Prasanta Chandra Mahalanobis Mahavidyalaya, Baranagar (formerly Bonhoogly College of Commerce) was established in 1965 as a private evening Commerce College affiliated to the West Bengal State University (WBSU). A brief history of the college is as follows :
The idea of an evening Commerce College, dream of many educated persons of the Baranagar-Kamarhati area, became reality through untiring efforts of a few educationalists and persons interested in education and social development. Public donations and charities on the one hand and voluntary services rendered by teachers of the college on the other hand the driving forces for the college to go ahead and grow.
The area where the college is situated, though adjacent to Kolkata, is a part of the greater Baranagar-Kamarhati Industrial Belt of West Bengal. There was no evening Commerce College in the vast area from Tallah to Barrackpore (a linear distance of about 20 kilometers) inhabitated by over 25 lacs. of people. The area has also the highest concentration of uprooted (refugees) people of which a sizeable number belong to Scheduled Castes community.
At the begining, the college had no building of its own. With special permission from the State Government, classes were held from 5.15 p.m. to 9 p.m. in the premises of Brahmananda Keshab Chandra College, a Govt. sponsered Day College for Arts and Science.
The College was established as an evening Commerce College with a view to offer opportunity for higher education to those who were i) engaged in petty jobs in local factories, shops and various establishments but wanted to prosecute their studies furthur for a change-over, ii) who were unemployed and on the look-out for jobs, iii) who were engaged in small business but aspired to be educated in Commerce to solve their professional problems relating to accounting, taxation, marketing etc.
As the college started imparting knowledge to first generation learners, everything turned out satisfactory. But unfortunately, during the seventies it had to face two serious problems : persistent load-shedding continuing for two/three hours at a strech, and the Naxalite imbroglio. The problem of load-shedding was somehow tackled by installing petromaxes in the class rooms. But, the political unrest made it hardly possible to hold classes in the evening. Moreover, the roll strength dwindled alarmingly. As a result the college authority almost came to the conclusion that it was time to wind up. However, in the late seventies, the college limped back to normalcy.
During, the eighties we embarked upon giving our institution a new lease of life. Permanent teaching posts in Commerce, English, Bengali and Mathematics were created and approved by the Government. This made us self-sufficient to teach Honours Course in one or two commerce subjects. So, we sought permission from the appropriate authority to teach Honours in Accountancy and the University of Calcutta granted our prayer. These new developments brought the problem of accommodation to the fore. The fact was that we had no building of our own. In spite of our continuous and sincere efforts no Building Grant could be obtained from the University Grants Commission. The commission repeatedly turned down our appeals on the pretext that the College had less than ten permanent teaching staff. Thus, having failed to secure any grant whatsoever either from the U.G.C. or from the State Government, we were at a loss as to do because our own resources at that time were too inadequate to venture on an ambitious building project on the land allotted by Central Government and sold to us by the State Government. With voluntary donations from students, teachers, non-teaching staff and also with the meagre that resources we had in the college fund the ground floor of the institute comprising of three classrooms and staircase was constructed somehow. In the second half of the nineties we approached the State Government to release a substantial amount of grant to complete the remaining part of the first project of our college building. This time the State Government responded positively to our appeal and released a grant of Rs. 26 Lacs. In the mean time, we had also received some grants from MPs and MLAs Local Area Development funds.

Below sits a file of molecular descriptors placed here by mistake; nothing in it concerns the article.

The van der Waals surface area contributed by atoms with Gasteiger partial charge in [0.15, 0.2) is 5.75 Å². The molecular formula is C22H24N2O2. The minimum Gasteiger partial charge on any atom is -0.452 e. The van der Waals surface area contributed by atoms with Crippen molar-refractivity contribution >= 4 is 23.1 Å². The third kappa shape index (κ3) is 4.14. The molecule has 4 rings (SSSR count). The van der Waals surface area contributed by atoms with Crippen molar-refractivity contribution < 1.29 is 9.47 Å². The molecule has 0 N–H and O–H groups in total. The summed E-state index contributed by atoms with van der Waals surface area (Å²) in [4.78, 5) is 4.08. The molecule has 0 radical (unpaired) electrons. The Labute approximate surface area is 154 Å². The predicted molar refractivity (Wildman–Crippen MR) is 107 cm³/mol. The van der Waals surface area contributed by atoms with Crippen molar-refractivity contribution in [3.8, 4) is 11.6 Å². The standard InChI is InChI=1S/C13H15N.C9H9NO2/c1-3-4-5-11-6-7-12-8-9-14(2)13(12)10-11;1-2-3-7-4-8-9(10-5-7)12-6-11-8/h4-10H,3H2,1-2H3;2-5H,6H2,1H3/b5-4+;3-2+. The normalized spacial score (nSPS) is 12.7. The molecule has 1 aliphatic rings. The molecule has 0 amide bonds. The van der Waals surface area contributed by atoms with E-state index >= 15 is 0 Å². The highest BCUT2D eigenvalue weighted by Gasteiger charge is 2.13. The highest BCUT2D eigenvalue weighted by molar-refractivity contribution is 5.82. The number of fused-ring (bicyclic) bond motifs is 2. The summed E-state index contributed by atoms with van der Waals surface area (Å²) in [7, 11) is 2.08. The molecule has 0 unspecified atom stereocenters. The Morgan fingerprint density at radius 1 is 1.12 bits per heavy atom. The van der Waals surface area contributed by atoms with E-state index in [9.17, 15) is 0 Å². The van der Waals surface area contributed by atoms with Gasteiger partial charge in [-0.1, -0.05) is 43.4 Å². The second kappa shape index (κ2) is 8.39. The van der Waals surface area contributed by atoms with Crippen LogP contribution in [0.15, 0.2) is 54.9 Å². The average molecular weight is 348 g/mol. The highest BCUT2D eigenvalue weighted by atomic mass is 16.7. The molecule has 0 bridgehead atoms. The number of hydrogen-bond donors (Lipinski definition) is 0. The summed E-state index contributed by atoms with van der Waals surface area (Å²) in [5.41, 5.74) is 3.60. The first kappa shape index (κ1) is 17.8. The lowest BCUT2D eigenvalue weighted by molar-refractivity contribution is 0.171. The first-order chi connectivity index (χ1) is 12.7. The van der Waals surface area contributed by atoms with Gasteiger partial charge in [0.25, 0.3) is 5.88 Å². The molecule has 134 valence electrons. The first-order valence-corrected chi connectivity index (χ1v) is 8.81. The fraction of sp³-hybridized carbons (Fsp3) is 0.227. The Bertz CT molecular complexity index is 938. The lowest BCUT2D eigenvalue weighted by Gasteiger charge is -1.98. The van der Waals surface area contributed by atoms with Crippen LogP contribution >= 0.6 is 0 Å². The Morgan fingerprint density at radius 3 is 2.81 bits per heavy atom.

In this way, we enabled ourselves to complete three storied main block and the ground floor of the annexed block and thereby shifted our college to our own building in 14th May, 1999. From the academic year 2002-03, we changed the working hours of our college from the evening shift to the day shift for better teaching-learning facilities. Moreover, from the academic session 2003-04 we introduced other faculties like Honours and General courses in Geography, Education & Sociology. In the very next year two new Honours courses were introduced Sociology and Education, were introduced in both Honours and General degree courses. This situation called for changing the name of the college as it was no longer just a commerce college. So, to pay tribute to Prof. P.C. Mahalanobis, the pioneer statistician and founder of Indian Statistical Institute, our college was renamed as Prasanta Chandra Mahalanobis Mahavidyalaya. Now our college owns a four-storied two-block building and has become a multi-faculty degree college offering Honours courses of study in 10 subjects with 14 whole-time UGC approved teachers & 15 Government approved Part Time Teachers & 27 Guest Lecturers.
In the year 2008 we approached the NAAC (National Assessment and Accreditation Council) for the assessment of the progress of our college. The Peer Team of the NAAC visited our college, appreciated our academic and administrative set-up, enriched us with their valuable guidelines and suggestions, and finally accredited the college with grade “B”. Now our institution is a NAAC accredited degree college affiliated tothe West Bengal State University.